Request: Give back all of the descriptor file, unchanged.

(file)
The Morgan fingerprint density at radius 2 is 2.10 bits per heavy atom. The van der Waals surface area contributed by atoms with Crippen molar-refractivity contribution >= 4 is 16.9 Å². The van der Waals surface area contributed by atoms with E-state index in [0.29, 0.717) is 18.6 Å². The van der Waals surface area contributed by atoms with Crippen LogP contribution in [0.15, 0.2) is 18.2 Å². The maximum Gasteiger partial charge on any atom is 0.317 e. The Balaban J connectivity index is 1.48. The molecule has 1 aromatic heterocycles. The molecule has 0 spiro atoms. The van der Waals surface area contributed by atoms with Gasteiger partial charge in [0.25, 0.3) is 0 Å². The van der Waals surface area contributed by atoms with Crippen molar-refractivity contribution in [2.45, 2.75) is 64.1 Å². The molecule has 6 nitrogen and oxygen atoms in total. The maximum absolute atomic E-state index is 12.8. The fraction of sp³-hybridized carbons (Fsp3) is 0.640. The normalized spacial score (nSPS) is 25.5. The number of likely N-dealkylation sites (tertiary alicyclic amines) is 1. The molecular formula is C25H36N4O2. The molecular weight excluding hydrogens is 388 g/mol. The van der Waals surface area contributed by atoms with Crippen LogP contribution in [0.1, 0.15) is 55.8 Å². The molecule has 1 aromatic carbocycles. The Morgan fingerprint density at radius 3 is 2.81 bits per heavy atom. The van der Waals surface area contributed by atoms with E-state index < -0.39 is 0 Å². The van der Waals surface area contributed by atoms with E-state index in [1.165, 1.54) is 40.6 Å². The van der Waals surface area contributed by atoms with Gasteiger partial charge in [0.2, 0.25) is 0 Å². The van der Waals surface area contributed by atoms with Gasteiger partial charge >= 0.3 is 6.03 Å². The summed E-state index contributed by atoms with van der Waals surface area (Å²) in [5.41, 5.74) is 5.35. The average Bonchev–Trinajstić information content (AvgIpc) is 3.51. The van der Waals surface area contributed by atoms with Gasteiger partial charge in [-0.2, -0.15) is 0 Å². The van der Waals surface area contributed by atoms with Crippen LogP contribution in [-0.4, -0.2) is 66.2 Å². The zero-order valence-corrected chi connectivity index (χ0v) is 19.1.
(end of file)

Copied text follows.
The Morgan fingerprint density at radius 2 is 2.10 bits per heavy atom. The van der Waals surface area contributed by atoms with Crippen molar-refractivity contribution >= 4 is 16.9 Å². The van der Waals surface area contributed by atoms with E-state index in [0.29, 0.717) is 18.6 Å². The van der Waals surface area contributed by atoms with Crippen LogP contribution in [0.15, 0.2) is 18.2 Å². The maximum Gasteiger partial charge on any atom is 0.317 e. The Balaban J connectivity index is 1.48. The molecule has 1 aromatic heterocycles. The molecule has 0 spiro atoms. The van der Waals surface area contributed by atoms with Gasteiger partial charge in [0.25, 0.3) is 0 Å². The van der Waals surface area contributed by atoms with Crippen molar-refractivity contribution in [2.45, 2.75) is 64.1 Å². The molecule has 6 nitrogen and oxygen atoms in total. The maximum absolute atomic E-state index is 12.8. The fraction of sp³-hybridized carbons (Fsp3) is 0.640. The normalized spacial score (nSPS) is 25.5. The number of likely N-dealkylation sites (tertiary alicyclic amines) is 1. The molecular formula is C25H36N4O2. The molecular weight excluding hydrogens is 388 g/mol. The van der Waals surface area contributed by atoms with Crippen LogP contribution in [0.1, 0.15) is 55.8 Å². The molecule has 1 aromatic carbocycles. The Morgan fingerprint density at radius 3 is 2.81 bits per heavy atom. The van der Waals surface area contributed by atoms with E-state index < -0.39 is 0 Å². The van der Waals surface area contributed by atoms with E-state index in [1.165, 1.54) is 40.6 Å². The van der Waals surface area contributed by atoms with Gasteiger partial charge in [0.2, 0.25) is 0 Å². The van der Waals surface area contributed by atoms with Gasteiger partial charge >= 0.3 is 6.03 Å². The summed E-state index contributed by atoms with van der Waals surface area (Å²) in [5.41, 5.74) is 5.35. The average Bonchev–Trinajstić information content (AvgIpc) is 3.51. The van der Waals surface area contributed by atoms with Gasteiger partial charge in [-0.2, -0.15) is 0 Å². The van der Waals surface area contributed by atoms with Crippen LogP contribution in [-0.4, -0.2) is 66.2 Å². The zero-order valence-corrected chi connectivity index (χ0v) is 19.1.